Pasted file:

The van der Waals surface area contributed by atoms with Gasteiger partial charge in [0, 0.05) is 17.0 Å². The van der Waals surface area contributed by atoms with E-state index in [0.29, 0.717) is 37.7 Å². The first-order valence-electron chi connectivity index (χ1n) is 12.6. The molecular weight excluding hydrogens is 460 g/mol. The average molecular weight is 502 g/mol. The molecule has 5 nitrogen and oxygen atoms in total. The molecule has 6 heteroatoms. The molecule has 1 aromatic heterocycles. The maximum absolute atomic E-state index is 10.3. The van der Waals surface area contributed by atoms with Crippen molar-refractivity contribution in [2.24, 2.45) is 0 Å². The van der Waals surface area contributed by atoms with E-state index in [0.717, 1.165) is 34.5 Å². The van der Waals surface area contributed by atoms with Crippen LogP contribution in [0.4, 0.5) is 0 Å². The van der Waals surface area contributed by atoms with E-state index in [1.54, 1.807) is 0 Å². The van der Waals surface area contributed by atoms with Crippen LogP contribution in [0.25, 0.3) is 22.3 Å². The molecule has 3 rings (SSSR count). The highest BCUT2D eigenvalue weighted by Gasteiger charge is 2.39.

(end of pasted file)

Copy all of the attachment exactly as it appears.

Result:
The van der Waals surface area contributed by atoms with Gasteiger partial charge in [0, 0.05) is 17.0 Å². The van der Waals surface area contributed by atoms with E-state index in [0.29, 0.717) is 37.7 Å². The first-order valence-electron chi connectivity index (χ1n) is 12.6. The molecular weight excluding hydrogens is 460 g/mol. The average molecular weight is 502 g/mol. The molecule has 5 nitrogen and oxygen atoms in total. The molecule has 6 heteroatoms. The molecule has 1 aromatic heterocycles. The maximum absolute atomic E-state index is 10.3. The van der Waals surface area contributed by atoms with Crippen molar-refractivity contribution in [2.24, 2.45) is 0 Å². The van der Waals surface area contributed by atoms with E-state index in [0.717, 1.165) is 34.5 Å². The van der Waals surface area contributed by atoms with Crippen LogP contribution in [0.4, 0.5) is 0 Å². The van der Waals surface area contributed by atoms with E-state index in [1.54, 1.807) is 0 Å². The van der Waals surface area contributed by atoms with Crippen LogP contribution in [0.25, 0.3) is 22.3 Å². The molecule has 3 rings (SSSR count). The highest BCUT2D eigenvalue weighted by Gasteiger charge is 2.39.